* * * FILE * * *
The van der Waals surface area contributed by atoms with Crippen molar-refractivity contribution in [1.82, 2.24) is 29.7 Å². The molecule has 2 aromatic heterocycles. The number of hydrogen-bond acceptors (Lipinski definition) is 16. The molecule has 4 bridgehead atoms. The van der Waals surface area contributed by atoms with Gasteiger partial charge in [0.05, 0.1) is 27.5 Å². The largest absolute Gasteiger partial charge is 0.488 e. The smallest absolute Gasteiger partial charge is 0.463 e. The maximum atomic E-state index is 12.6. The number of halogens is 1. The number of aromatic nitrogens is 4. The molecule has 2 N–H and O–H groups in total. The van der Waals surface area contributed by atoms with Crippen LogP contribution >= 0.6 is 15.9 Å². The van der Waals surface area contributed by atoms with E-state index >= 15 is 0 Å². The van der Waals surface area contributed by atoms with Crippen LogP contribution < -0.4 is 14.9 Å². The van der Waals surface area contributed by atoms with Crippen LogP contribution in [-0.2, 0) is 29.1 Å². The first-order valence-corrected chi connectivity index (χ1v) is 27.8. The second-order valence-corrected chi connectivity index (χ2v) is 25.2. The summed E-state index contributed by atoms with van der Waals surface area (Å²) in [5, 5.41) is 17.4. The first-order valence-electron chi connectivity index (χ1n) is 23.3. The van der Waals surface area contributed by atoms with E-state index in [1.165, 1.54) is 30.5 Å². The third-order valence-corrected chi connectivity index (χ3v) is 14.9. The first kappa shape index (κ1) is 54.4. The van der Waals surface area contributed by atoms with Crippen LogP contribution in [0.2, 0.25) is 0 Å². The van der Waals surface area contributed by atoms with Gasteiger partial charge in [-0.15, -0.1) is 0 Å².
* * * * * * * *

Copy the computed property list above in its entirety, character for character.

The van der Waals surface area contributed by atoms with Crippen molar-refractivity contribution in [1.82, 2.24) is 29.7 Å². The molecule has 2 aromatic heterocycles. The number of hydrogen-bond acceptors (Lipinski definition) is 16. The molecule has 4 bridgehead atoms. The van der Waals surface area contributed by atoms with Gasteiger partial charge in [0.05, 0.1) is 27.5 Å². The largest absolute Gasteiger partial charge is 0.488 e. The smallest absolute Gasteiger partial charge is 0.463 e. The maximum atomic E-state index is 12.6. The number of halogens is 1. The number of aromatic nitrogens is 4. The molecule has 2 N–H and O–H groups in total. The van der Waals surface area contributed by atoms with Crippen LogP contribution >= 0.6 is 15.9 Å². The van der Waals surface area contributed by atoms with E-state index >= 15 is 0 Å². The van der Waals surface area contributed by atoms with Crippen LogP contribution < -0.4 is 14.9 Å². The van der Waals surface area contributed by atoms with Crippen LogP contribution in [-0.2, 0) is 29.1 Å². The first-order valence-corrected chi connectivity index (χ1v) is 27.8. The second-order valence-corrected chi connectivity index (χ2v) is 25.2. The summed E-state index contributed by atoms with van der Waals surface area (Å²) in [5, 5.41) is 17.4. The first-order valence-electron chi connectivity index (χ1n) is 23.3. The van der Waals surface area contributed by atoms with E-state index in [1.165, 1.54) is 30.5 Å². The third-order valence-corrected chi connectivity index (χ3v) is 14.9. The first kappa shape index (κ1) is 54.4. The van der Waals surface area contributed by atoms with Crippen LogP contribution in [0.2, 0.25) is 0 Å². The van der Waals surface area contributed by atoms with Gasteiger partial charge in [-0.15, -0.1) is 0 Å².